Lucy Jones is an author and journalist based in Hampshire, England. Her first book, Foxes Unearthed, was celebrated for its ‘brave, bold and honest’ (Chris Packham) account of our relationship with the fox, winning the Society of Authors’ Roger Deakin Award. Her second book, the bestselling Losing Eden: Why Our Minds Need the Wild, was a Times and Telegraph book of the year. Her third book The Nature Seed is about sharing the natural world with children. She previously worked at NME and the Daily Telegraph, and her writing on culture, science and nature has been published in BBC Earth, BBC Wildlife, The Sunday Times, The Guardian and The New Statesman.
David Cooper is Senior Lecturer in English and (with Rachel Lichtenstein) the founding Co-Director of the Centre for Place Writing at Manchester Metropolitan University. He is currently writing a critical monograph on the immersive literary geographies of contemporary British and Irish place writing and he is co-editing (with Neal Alexander, Aberystwyth University) The Routledge Handbook of Literary Geographies. He is also a Co-Investigator on ‘Voices of the Future: Collaborating with Children and Young People to Re-Imagine Treescapes’: a major multi-institutional project funded as part of the Future of UK Treescapes programme. David’s creative-critical place writing publications include the pamphlet, ‘The Duddon Estuary: the Myriad Lines of its Relations’ (Unpublished Tour, 2021).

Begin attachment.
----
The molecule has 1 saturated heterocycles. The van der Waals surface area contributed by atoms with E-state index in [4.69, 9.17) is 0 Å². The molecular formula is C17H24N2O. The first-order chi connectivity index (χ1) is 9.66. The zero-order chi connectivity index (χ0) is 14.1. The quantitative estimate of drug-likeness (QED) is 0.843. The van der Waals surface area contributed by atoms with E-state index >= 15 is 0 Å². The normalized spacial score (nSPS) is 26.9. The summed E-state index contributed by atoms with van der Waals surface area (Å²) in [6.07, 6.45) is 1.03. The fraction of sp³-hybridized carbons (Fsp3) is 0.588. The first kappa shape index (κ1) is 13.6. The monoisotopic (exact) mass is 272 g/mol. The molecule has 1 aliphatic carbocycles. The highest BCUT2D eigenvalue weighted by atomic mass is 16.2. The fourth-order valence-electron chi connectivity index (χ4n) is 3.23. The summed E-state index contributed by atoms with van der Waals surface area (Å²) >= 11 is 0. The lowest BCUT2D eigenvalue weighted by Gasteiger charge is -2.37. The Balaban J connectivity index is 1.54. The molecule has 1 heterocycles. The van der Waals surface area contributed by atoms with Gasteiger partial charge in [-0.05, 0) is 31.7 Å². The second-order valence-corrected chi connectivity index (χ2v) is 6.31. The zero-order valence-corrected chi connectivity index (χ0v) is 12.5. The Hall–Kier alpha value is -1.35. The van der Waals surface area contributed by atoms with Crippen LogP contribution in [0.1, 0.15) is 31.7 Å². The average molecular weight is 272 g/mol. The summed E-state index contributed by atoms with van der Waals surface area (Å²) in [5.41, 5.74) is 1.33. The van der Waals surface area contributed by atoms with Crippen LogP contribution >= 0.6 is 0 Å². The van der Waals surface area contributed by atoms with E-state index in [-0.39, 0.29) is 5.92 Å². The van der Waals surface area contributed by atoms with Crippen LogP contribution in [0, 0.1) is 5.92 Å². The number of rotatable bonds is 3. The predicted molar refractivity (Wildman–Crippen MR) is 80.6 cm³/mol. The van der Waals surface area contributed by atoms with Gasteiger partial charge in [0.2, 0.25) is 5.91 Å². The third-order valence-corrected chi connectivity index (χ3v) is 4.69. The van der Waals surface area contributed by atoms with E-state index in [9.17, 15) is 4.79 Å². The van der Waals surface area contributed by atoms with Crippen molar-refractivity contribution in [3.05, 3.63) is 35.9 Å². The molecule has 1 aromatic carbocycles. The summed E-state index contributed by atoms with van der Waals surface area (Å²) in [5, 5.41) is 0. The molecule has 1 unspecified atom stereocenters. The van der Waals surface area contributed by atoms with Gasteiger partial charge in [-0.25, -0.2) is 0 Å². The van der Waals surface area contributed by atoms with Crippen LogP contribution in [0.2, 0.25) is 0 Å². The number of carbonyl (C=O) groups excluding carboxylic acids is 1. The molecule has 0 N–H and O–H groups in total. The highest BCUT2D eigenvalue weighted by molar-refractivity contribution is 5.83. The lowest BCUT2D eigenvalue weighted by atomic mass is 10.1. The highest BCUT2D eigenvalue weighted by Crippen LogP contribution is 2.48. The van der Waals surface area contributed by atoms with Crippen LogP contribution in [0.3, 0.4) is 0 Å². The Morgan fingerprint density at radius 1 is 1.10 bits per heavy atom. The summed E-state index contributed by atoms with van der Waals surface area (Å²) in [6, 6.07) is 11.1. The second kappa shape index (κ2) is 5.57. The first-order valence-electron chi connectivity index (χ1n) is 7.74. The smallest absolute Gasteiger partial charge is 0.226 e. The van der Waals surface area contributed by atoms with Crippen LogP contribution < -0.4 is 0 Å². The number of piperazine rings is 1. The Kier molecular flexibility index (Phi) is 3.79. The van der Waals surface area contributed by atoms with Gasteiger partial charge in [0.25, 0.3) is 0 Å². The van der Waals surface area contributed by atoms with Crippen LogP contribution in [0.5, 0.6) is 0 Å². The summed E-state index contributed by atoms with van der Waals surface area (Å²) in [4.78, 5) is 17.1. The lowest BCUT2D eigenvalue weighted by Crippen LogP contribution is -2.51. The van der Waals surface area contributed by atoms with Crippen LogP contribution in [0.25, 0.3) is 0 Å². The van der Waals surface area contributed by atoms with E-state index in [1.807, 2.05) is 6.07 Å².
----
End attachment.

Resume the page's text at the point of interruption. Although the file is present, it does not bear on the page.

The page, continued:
2.40pm – 3.40pm
Place and Belonging
with Anita Sethi, Nicola Chester and Lee Schofield
Place can be the catalyst for a transcendent experience, that sense of being at one with nature. It can also engender feelings of outrage and exclusion and the desire to make positive change against the pressures of prejudice, tradition and economic forces. This discussion will be delving into what it means to belong in a place, and what change looks like from the ground.
Chaired by Tim Edensor
Nicola Chester is an ‘early pioneer of the new nature writing’ and the first and longest-running female columnist for the RSPB. She is a Guardian Country Diarist and her book, On Gallows Down, won the Richard Jefferies Award for the best nature writing, 2021. With themes of place, protest and ‘belonging’, Nicola’s memoir explores a rural, working life of campaigning for, engaging with, and protesting the loss of nature. She lives on the North Wessex Downs, where she also works as a Secondary School Librarian. She is very excited to come to Manchester!
Anita Sethi was on a journey through Northern England when she became the victim of a race-hate crime. A crushing sense of claustrophobia made her long for wide open spaces, to breathe deeply in the great outdoors. She was intent on not letting her experience stop her travelling freely and without fear. Her book I Belong Here tells her story.
Lee Schofield is RSPB senior site manager at Haweswater in the Lake District, a landscape scale nature reserve incorporating working farms. Wild Fell is his first book.